Parathormone; Parathormone (PTH) intact molecule; Parathyroid hormone
PTH is a test that measures the amount of PTH (parathormone) in blood.
How the test is performed
Adult or child:
Blood is drawn from a vein, usually from the inside of the elbow or the back of the hand. The puncture site is cleaned with antiseptic, and a tourniquet is placed around the upper arm to apply pressure and restrict blood flow through the vein. This causes veins below the tourniquet to fill with blood. A needle is inserted into the vein, and the blood is collected in an air-tight vial or a syringe. The tourniquet is then removed to restore circulation. After blood has been collected the needle is removed, and the puncture site is covered to stop any bleeding.
Infant or young child:
The area is cleansed with antiseptic and punctured with a sharp needle or a lancet. The blood may be collected in a pipette (small glass tube), on a slide, onto a test strip, or into a small container. A bandage may be applied to the puncture site if there is any bleeding.
How to prepare for the test
Infants and children:
The preparation you can provide for this test depends on your child’s age, previous experiences, and level of trust. For general information regarding how you can prepare your child, see the following topics:
- Infant test or procedure preparation (birth to 1 year)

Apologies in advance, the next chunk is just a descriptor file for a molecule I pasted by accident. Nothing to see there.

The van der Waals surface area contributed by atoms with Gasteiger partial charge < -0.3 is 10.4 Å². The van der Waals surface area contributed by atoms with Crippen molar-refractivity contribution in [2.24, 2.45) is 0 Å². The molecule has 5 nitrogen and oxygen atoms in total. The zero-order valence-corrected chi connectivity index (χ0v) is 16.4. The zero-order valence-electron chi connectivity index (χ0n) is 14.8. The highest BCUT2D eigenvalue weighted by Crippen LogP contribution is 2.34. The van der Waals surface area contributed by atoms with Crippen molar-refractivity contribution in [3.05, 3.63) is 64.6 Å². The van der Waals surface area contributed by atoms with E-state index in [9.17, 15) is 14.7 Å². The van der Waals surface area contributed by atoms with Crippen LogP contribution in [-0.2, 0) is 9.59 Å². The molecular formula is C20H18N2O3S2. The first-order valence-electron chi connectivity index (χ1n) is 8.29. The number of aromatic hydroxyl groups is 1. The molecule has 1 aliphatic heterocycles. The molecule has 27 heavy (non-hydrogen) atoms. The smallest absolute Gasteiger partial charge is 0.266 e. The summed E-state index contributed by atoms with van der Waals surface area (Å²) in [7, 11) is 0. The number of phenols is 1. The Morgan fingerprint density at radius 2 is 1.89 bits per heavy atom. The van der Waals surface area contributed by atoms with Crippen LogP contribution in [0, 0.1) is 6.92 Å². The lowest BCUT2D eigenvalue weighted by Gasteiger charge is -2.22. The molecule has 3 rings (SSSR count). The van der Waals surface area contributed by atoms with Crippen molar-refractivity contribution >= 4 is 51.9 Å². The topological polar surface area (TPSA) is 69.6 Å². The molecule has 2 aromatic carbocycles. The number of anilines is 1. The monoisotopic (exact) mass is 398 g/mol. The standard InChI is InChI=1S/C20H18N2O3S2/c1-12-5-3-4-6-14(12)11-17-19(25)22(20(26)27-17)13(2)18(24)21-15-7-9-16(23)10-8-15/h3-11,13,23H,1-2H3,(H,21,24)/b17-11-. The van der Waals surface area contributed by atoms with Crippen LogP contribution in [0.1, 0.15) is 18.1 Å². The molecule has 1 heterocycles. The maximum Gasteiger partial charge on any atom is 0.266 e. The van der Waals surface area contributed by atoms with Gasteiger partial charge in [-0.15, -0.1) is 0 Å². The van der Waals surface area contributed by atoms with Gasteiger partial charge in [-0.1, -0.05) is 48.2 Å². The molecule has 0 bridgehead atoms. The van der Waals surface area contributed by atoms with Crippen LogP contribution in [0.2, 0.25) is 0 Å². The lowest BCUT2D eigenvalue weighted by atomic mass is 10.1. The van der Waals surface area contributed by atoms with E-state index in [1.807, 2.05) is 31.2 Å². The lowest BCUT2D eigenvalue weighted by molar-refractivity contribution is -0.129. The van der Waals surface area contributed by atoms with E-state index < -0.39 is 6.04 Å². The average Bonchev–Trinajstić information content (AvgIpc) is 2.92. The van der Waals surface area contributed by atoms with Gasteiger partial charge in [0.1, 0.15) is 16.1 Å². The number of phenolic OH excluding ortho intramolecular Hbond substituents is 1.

- Toddler test or procedure preparation (1 to 3 years)
- Preschooler test or procedure preparation (3 to 6 years)
- School age test or procedure preparation (6 to 12 years)
- Adolescent test or procedure preparation (12 to 18 years)
How the test will feel
When the needle is inserted to draw blood, some people feel moderate pain, while others feel only a prick or stinging sensation. Afterward, there may be some throbbing.
Why the test is performed
This test may be performed when PTH abnormality is suspected as a cause of abnormal calcium or phosphorus levels.
PTH is a protein hormone secreted by the parathyroid gland which is the most important regulator of body calcium and phosphorus.
- Increases the calcium and phosphorus release from bone
- Decreases the loss of calcium and increases the loss of phosphorus in the urine
- Increases the activation of 25-hydroxy vitamin D to 1,25-dihydroxy vitamin D in the kidneys
Secretion of PTH is regulated by the level of calcium in the blood. Low serum calcium causes increased PTH to be secreted, whereas increased serum calcium inhibits PTH release.
Normal values are 10-55 pg/ml. Normal value ranges may vary slightly among different laboratories.
Note: pg/ml = picograms per milliliter
What abnormal results mean
Greater-than-normal levels may be associated with:
- Chronic renal failure
- Malabsorption syndrome (inadequate absorption of nutrients in the intestinal tract)
- Osteomalacia (adults)
- Rickets (children)
- Vitamin D deficiency
Lower-than-normal levels may be associated with:
- Autoimmune destruction of parathyroid gland
- Metastatic bone tumor
- Milk-alkali syndrome (excessive calcium ingestion)
- Vitamin D intoxication
Additional conditions under which the test may be performed:
- Multiple endocrine neoplasia (MEN) II
- Multiple endocrine neoplasia (MEN) I
- Secondary hyperparathyroidism
What the risks are
- Excessive bleeding
- Fainting or feeling lightheaded
- Hematoma (blood accumulating under the skin)
- Infection (a slight risk any time the skin is broken)
- Multiple punctures to locate veins
Veins and arteries vary in size from one patient to another and from one side of the body to the other. Obtaining a blood sample from some people may be more difficult than from others.
by Martin A. Harms, M.D.